For stretches at a time, the Pittsburgh Pirates play respectably, hugging .500, hanging out in the middle of the division in the third or fourth spot, even second, for a brief period earlier this year. Then, the inevitable happens, and the Bucs end up in last place, where they are now.

The Pirates are a decent team at full strength, usually coming out of the box in April. In past years we were often 12-12, or 12-11 in the opening month. This year’s 10-13 start was uncharacteristically bad, but far better than what took place later.

Then someone gets hurt (Neil Walker) or falls apart (Charlie Morton and Dan McCutchen simultaneously), and all we have to fill the gap is Delwyn Young, in once instance, and Brian Burres (from AA) and Jeff Karstens, (sent back to AAA), in the other.

Other teams have players get hurt this way, but they show more resilience. That’s the sign of a strong bench. With a weak bench, the Pirates can’t manage as well. It seems that they are always just one or two players away from disaster.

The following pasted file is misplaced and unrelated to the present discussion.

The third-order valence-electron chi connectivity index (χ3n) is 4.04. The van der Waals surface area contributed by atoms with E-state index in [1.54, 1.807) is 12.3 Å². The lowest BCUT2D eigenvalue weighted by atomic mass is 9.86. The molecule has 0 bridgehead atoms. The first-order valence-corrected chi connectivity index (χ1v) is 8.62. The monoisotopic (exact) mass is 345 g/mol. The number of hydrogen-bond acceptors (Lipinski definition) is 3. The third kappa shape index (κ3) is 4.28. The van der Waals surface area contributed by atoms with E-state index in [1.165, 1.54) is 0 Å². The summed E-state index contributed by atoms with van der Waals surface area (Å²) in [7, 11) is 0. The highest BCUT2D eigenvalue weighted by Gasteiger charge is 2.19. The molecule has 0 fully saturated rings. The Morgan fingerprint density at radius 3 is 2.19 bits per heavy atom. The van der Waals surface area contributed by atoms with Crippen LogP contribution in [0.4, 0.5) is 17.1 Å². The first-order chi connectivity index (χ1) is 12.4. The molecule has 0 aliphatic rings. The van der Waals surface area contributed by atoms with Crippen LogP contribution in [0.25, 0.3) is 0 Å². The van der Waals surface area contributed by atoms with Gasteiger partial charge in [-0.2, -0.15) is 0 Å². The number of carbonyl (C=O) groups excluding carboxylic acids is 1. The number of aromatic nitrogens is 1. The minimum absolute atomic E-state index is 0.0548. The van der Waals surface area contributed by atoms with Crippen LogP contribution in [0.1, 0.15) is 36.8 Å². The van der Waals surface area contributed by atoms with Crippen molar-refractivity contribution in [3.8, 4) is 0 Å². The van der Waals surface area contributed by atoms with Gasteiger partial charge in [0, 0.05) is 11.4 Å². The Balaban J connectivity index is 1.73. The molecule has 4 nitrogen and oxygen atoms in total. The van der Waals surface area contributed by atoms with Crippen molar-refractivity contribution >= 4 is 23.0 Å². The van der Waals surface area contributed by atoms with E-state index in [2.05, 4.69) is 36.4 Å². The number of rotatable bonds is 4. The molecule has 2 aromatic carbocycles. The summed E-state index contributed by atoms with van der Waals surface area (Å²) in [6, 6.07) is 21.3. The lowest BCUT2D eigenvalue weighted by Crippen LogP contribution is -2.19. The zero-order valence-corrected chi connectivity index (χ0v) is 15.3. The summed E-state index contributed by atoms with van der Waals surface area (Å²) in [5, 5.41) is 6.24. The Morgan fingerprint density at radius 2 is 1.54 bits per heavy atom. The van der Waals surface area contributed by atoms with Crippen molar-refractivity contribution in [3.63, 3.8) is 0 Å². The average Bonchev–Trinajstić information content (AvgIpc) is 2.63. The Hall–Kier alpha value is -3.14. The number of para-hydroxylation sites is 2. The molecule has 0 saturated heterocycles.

This finally shows up in long losing streaks, like those that took place in the horrendous June: 2-13 in Interleague play; not much better, 4-7, against the National League.

Other teams do also go through losing streaks, but not as long or deep (two wins out of 15, plus more losses than wins in the remaining 11 games in the month).

Another problem is that the Pirates NEVER have winning series of comparable length to make up for the losses. Winning teams, like the Yankees, do. And it might not just be in calendar series.

Last year, the New Yorkers started the season series 0-8 against the Boston Red Sox. But they recovered to win nine of the last ten games, neutralizing Boston’s earlier advantage, to capture the AL East division title (Boston got the wild card).

So after a horrid Interleague series, the Pirates took two out of three games with the Chicago Cubs, a no longer redoubtable team. But that just netted one victory out of three games. That’s just a drop in the bucket of our recent losses.


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